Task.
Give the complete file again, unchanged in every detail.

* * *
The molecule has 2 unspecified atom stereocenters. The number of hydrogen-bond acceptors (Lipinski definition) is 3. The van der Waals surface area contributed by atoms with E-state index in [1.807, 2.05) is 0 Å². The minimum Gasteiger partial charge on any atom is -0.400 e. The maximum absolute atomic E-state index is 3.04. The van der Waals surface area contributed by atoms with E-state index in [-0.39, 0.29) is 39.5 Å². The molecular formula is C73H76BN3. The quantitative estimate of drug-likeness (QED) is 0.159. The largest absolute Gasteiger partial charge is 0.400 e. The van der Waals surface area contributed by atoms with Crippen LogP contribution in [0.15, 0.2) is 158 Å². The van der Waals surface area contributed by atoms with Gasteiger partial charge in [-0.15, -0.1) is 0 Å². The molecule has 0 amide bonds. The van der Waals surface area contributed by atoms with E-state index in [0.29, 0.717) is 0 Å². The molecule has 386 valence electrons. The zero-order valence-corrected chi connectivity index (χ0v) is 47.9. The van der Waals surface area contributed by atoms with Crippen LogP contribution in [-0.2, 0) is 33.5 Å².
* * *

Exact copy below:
The molecule has 2 unspecified atom stereocenters. The number of hydrogen-bond acceptors (Lipinski definition) is 3. The van der Waals surface area contributed by atoms with E-state index in [1.807, 2.05) is 0 Å². The minimum Gasteiger partial charge on any atom is -0.400 e. The maximum absolute atomic E-state index is 3.04. The van der Waals surface area contributed by atoms with E-state index in [-0.39, 0.29) is 39.5 Å². The molecular formula is C73H76BN3. The quantitative estimate of drug-likeness (QED) is 0.159. The largest absolute Gasteiger partial charge is 0.400 e. The van der Waals surface area contributed by atoms with Crippen LogP contribution in [0.15, 0.2) is 158 Å². The van der Waals surface area contributed by atoms with Gasteiger partial charge in [-0.15, -0.1) is 0 Å². The molecule has 0 amide bonds. The van der Waals surface area contributed by atoms with E-state index in [0.29, 0.717) is 0 Å². The molecule has 386 valence electrons. The zero-order valence-corrected chi connectivity index (χ0v) is 47.9. The van der Waals surface area contributed by atoms with Crippen LogP contribution in [-0.2, 0) is 33.5 Å².